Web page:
Motivation  Emotion

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Motivation: Theories. Motivation- internal processes that activate, guide, and maintain behaviour over timeDrive TheorySuggests that behaviour is pushed from within by drives stemming from basic biological needsArousal TheorySuggests that human beings seek an optimal level of arousal, not minima

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Motivation Emotion

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1. Motivation & Emotion Doneisha Burke M.Sc.

2. Motivation: Theories Motivation- internal processes that activate, guide, and maintain behaviour over time Drive Theory Suggests that behaviour is pushed from within by drives stemming from basic biological needs Arousal Theory Suggests that human beings seek an optimal level of arousal, not minimal levels of arousal Expectancy Theory Suggest that behaviour is “pulled” by expectations of desirable outcomes Goal Setting Theory Suggests that motivation can be strongly influenced by goals

3. Motivation and Maslow Maslow’s Needs Hierarchy Suggest that human motives exist in a hierarchy and our most basic needs must 1st be satisfied before we move on to satisfying those less linked to biological needs. Be cautious with this theory!

4. Emotion Emotions- reactions consisting of subjective cognitive states (personal experiences we label as emotions), physiological reactions (shifts in heart rate, blood pressure) and expressive behaviour (smiling, posture).

5. Emotion: Theories Many theories of emotions have been put forward, however the 3 most influential are Canon-Bard Theory James-Lange Theory Schacter-Singer Theory Opponent Process Theory

6. Emotion: Theories Canon-Bard Theory Theory suggesting that various emotion producing events simultaneously produce physiological arousal and subjective reactions labeled as emotions.

7. Emotion: Theories James-Lange Theory According to this theory emotion provoking events produce physiological reactions and it is our awareness of these changes in bodily states that we label as emotions

8. Emotion: Theories Schacter-Singer Theory (Two Factor Theory) According to this theory emotion provoking events produce increased arousal. In response to these feelings we search the external environment to identify a cause (s) behind them Once this is done we attach a cognitive label based on what external cues tell us we should be feeling. This is in contrast to the James-Lange theory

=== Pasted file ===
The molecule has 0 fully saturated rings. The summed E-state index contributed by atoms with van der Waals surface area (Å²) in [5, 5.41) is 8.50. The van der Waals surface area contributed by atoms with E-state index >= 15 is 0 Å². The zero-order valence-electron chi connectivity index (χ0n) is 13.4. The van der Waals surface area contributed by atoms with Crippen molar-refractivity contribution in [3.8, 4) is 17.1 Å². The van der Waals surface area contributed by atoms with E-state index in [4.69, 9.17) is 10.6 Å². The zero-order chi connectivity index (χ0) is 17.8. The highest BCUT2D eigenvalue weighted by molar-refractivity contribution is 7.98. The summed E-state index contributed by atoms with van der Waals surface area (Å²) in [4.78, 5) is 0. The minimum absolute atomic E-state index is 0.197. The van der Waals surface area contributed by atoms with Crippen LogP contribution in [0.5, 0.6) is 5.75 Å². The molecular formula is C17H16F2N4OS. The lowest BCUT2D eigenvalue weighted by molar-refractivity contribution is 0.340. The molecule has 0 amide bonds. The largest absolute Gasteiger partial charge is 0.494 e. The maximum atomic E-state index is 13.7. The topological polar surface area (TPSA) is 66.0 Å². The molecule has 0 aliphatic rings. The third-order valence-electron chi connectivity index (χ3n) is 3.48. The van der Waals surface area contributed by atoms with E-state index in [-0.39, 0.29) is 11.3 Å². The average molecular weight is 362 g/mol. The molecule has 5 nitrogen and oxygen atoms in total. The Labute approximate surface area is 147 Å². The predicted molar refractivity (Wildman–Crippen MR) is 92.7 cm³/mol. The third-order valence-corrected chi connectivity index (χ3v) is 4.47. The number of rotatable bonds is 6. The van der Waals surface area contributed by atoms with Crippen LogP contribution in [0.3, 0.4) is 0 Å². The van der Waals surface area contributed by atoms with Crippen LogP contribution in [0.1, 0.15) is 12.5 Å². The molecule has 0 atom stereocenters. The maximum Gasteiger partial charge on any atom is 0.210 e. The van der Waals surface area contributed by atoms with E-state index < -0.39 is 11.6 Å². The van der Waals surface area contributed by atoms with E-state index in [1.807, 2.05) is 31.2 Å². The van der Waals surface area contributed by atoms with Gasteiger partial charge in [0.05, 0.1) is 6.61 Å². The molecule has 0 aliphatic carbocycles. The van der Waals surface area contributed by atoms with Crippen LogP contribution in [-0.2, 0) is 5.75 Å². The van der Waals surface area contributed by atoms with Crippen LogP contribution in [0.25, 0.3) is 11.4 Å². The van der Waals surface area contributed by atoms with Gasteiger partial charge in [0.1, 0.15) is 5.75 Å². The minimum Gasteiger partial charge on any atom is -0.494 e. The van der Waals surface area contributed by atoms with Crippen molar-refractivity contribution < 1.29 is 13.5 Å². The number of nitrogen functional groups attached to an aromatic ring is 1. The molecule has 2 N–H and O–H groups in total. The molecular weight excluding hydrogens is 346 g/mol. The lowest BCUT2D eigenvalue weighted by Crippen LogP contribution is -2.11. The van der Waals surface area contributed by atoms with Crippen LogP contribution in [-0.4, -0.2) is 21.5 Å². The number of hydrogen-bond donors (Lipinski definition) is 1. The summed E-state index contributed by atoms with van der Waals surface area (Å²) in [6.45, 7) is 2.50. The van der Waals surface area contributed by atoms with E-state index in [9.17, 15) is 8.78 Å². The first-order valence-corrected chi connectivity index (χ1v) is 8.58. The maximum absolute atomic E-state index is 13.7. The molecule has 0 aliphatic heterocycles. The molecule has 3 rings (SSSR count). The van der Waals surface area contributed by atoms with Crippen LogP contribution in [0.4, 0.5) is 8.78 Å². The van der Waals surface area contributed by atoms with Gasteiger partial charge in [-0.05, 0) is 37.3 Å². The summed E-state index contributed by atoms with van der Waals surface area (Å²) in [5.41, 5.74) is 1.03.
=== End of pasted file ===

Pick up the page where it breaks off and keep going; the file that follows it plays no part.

9. Emotion: Theories Opponent Process Theory This theory suggests that an emotional reaction is followed automatically by an opposite reaction and that repeated exposure to a stimulus causes the initial reaction to weaken and the opponent process/opposite reaction to strengthen.

10. Emotion: Theories James-Lange vs. Canon-Bard Canon-Bard approach was the highly favoured & accepted of the two Studies now indicate that different emotions are indeed associated with different patterns of physiological activity (e.g. muscle & brain) The Facial Feedback (Peripheral) Hypothesis It gives support to the James- Lange Theory It suggests that changes in facial expression can produce changes in emotional states Other research includes bodily posture and tone of voice

11. The Biological Basis of Emotions Different portions of the brain have been implicated The Right Cerebral hemisphere plays a very important role in emotional functions It seems to be specialized for processing emotional information It also plays a role in the expression of emotion

12. The Biological Basis of Emotions Differences also exist between the right and left hemisphere with regard to 2 key aspects of emotion Valence- extent to which an emotion is pleasant/unpleasant Arousal- the intensity of emotion Activation of the left hemisphere is associated with approach, response to reward and positive affect Activation on the right hemisphere is associated with avoidance, withdrawal from aversive stimuli and negative affect Anterior regions are associated with valence and posterior with arousal The Amygdala plays a key role in our interpretation of emotional information relating to threat and danger

13. The External Expression of Emotions Non-verbal cues Outward signs of others emotional states, such as facial expressions, eye contact and body language Facial Expressions 6 different basic emotions are represented clearly on the human face anger, fear, sadness, disgust, happiness and surprise (recent findings also suggest contempt) Interpretation of the above facial expressions have been found to be dependent on situational cues and the context in which the expressions occur This suggests that interpretation of facial expressions may not be so clear

14. The External Expression of Emotions Gestures, Posture and Movements Posture, body position and movement (a.k.a. Body Language or KINESICS {scientific term}) is often reflective of our current mood/emotion Gestures Movements of body parts that convey specific meanings in a given culture

15. Emotion and Cognition Our thoughts/cognition seem to exert strong effects on our emotions E.g. It activates schemas (cognitive frameworks representing our knowledge and assumptions about specific aspects of the world) Our thoughts can influence our reaction to emotion provoking events Likewise our emotions tends to make us think/feel happy and so on It can influence our plans and intentions, perception of ambiguous stimuli and creativity among others

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